Right now it is 03:00 in the morning, and we are positioned about 60 feet away from a drilling rig. Once we are within the 500 meter zone of a rig we have to stay in the engine control room all the time.

I decided to use that opportunity to watch the DVD. It can actually be a cosy watch, with a cup of tea, some biscuits and a woodworking DVD. And even the weather is behaving, so there isn't much rolling or pitching right now.

The review:
Jeff Jewitt guides the viewer along in various finishing processes including staining and French polishing etc.

Without going too much into details, I can say that he manages to make finishing look like it is possible even for someone without a lot of skills in that field.

For every job or operation he is performing, he usually makes some kind of typical fault that everyone would be doing, and then he shows how to correct that fault. This is something that I really appreciate. He also pinpoints where typical mistakes happen and how to avoid them.

He uses different brands of products and never tries to advocate any of the brands which I find is a very sympathetic way of doing it.

The camera work is professional and the sound is also good. There is no background music to disturb and Jeff speaks with a clear voice and at an appropriate pace.
A thing that I really like to see is that he takes safety seriously. Whenever he is working with volatile solvents he wears  respiratory protection. Whenever he is handling finishes by hand he wears gloves etc.
The duration of the DVD is 80 minutes.

To me the most interesting part of the DVD is about the chemical staining of wood, where he is using e.g. caustic soda, nitric acid and other chemicals. I am very tempted to try to make a set of sample boards once I get back to my work shop.

I can highly recommend the DVD to anyone who would like some inspiration regarding finishing.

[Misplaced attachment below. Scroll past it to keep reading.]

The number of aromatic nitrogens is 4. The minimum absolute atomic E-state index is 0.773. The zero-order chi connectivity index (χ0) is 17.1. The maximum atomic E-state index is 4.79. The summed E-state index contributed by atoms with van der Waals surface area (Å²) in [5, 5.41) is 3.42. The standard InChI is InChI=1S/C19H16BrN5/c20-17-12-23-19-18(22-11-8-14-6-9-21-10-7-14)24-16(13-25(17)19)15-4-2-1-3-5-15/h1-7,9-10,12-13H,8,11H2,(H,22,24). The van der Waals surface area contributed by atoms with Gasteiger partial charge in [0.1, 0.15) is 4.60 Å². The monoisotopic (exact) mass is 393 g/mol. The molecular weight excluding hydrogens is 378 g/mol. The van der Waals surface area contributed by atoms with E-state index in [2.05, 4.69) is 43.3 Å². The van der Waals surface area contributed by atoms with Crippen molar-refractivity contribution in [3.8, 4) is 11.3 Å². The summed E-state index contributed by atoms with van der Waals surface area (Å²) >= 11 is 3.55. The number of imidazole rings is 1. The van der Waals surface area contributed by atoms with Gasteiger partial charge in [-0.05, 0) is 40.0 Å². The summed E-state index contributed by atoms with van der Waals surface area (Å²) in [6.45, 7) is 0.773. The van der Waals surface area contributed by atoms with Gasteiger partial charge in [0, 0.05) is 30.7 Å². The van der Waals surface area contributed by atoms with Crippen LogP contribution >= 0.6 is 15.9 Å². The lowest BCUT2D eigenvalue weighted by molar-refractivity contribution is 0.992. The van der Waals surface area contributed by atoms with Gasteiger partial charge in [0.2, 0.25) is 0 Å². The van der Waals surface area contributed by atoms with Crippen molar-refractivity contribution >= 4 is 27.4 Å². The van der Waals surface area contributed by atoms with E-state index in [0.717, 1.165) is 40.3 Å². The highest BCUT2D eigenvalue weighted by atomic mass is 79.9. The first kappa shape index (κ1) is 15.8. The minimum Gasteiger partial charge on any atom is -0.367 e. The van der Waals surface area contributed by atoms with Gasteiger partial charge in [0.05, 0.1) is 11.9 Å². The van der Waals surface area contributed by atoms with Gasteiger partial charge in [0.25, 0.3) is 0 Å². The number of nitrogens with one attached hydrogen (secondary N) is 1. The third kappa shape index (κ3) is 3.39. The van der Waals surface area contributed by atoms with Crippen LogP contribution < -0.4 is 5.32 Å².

Thursday, September 5, 2013

A tool chest for the sea

Just after I finished the sea chest, I was made redundant at my old company due to a sell out of tonnage.
I have got a new job at another company now, but on this vessel there is even less possibilities for working wood in the spare time.

Therefore I have decided that I need to make a small tool chest, that can accompany me on my adventures on the high seas.

I re-read my post concerning what I had learned about building the sea chest since it covered some of the tool aspects.

I am definitely going to need the following tools:

  1. A plane, probably a wooden smoother perhaps with an extra iron ground like a scrub plane.
  2. A sharpening stone, preferably a combination stone.
  3. 2-3 chisels.
  4. A mallet.
  5. Some glue.
  6. A block of cork for sanding.
  7. Sandpaper in various grades.
  8. Some brass screws.
  9. Some small brads / nails.
  10. Small hinges.
  11. A pencil.
If I find there will be room for it, I would like to bring the following:
  1. A marking gauge.
  2. A rabbet plane.
  3. A router plane.
Tools like a hack saw, various hammers, screw drivers and drills etc. are on board all ships with a workshop in the engine room (At least the type of ships I am working on). 

My thought on the chest itself is to make it out of 6 mm (1/4") birch plywood. I imagine that I can keep the size limited to approximately 45 x 25 x 10 cm (18" x 10" x 4"). But I will have to check up on the actual size of spare wooden planes I have got at home, since the plane will be the largest component.

Weight is going to be a major concern.

An inspiration is the Nefab PlyPak 20010. It is the smallest suitcase model as seen on this link. 

The weight of this case is 2.1 kg, and the size is 10" x 14" x 4". The prize seems to be around 100$, which is kind of in the high end.

According to my calculations, I should be able to make a box out of 6 mm (1/4")plywood that would end up weighing about 1.6 kg + the weight of hinges etc.

I guess the tools are going to add about 3-4 kg extra depending on how many I will be able to fit in the chest.